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Rev Esp Quimioter 2018; November 5

Description of Influenza B in seasonal epidemics in Spain

RAÚL ORTIZ DE LEJARAZU, JAVIER DÍEZ DOMINGO, ÁNGEL GIL DE MIGUEL, FEDERICO MARTINÓN TORRES, CARLOS GUZMÁN QUILO, JOSÉ MARÍA GUILLÉN, BLANCA PIEDRAFITA, ESTHER REDONDO MARGUELLO

Introduction. Seasonal influenza epidemics are a major public health concern. They are caused by the influenza A and B viruses; although the A virus is more prominent, influenza B virus infection causes a disease with similar characteristics. There are two phylogenetically distinct influenza B lineages (B/Victoria and B/Yamagata), only one of which is present in the trivalent vaccine formulated each season.
Methods. Epidemiological data from the Spanish Influenza Surveillance System for 2007 to 2017 were reviewed to establish the relative proportion of each type of virus and the characterization of the B lineages in relation to the composition of the trivalent vaccine.
Results. The median proportion of B (2007-2017) was 27.2% (0.7%-74.8%) vs. 16.3% (0.4%-98.6%) for A-H3 and 44.2% (0.1%-98.0%) for pandemic A-H1N1 (20092017). The B lineages co-circulated in 8/10 seasons and there was mismatch with the B vaccine strain in 4/10 seasons. The B virus was dominant in 2007/08 and 2012/13 throughout Spain. There was a combination of dominance/codominance of influenza B and mismatch with the vaccine lineage in at least one third of epidemic seasons reviewed.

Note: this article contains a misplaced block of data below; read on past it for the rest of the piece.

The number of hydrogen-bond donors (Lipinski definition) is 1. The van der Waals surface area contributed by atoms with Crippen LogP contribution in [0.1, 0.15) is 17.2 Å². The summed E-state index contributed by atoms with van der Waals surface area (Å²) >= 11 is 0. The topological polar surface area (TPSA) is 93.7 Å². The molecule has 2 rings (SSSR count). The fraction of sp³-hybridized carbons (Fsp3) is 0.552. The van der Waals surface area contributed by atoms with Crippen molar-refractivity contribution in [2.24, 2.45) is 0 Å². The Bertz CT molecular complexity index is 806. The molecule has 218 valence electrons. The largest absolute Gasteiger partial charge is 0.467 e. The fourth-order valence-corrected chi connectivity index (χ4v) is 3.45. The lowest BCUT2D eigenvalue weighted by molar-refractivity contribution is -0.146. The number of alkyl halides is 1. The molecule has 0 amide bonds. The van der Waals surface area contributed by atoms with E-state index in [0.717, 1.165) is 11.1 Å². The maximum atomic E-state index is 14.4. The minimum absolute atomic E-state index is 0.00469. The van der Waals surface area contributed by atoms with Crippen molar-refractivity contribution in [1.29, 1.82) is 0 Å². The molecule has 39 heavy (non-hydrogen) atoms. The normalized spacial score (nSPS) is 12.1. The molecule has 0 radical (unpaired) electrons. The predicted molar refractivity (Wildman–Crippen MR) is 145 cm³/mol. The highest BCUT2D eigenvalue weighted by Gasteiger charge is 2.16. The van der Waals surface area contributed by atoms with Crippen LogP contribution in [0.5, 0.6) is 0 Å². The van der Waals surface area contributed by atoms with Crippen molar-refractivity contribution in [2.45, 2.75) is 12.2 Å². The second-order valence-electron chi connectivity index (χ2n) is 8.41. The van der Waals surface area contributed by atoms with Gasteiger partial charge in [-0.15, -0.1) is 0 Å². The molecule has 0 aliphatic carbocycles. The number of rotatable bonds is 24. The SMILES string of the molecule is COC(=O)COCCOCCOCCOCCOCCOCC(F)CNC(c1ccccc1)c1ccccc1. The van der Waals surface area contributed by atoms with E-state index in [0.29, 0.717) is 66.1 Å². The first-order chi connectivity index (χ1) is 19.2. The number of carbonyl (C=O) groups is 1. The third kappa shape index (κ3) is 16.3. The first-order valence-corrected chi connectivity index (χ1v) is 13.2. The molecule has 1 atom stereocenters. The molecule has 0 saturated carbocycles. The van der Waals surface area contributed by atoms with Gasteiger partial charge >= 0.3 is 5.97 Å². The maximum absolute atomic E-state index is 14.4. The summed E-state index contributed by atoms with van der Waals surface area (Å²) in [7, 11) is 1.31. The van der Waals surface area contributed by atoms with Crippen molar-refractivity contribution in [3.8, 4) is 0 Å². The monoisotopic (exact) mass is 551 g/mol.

Conclusions. Epidemiological information on influenza B has been less compiled in comparison with data on the A virus. Influenza virus type B is responsible for a significant number of cases in almost all seasons. The predominant B lineage in each season is unpredictable, affecting the protection conferred by the seasonal vaccine. Spanish epidemiological data support the rationale for a quadrivalent vaccine with both B virus lineages similarly to data from other settings.

Rev Esp Quimioter 2018; November 5  [Texto completo PDF]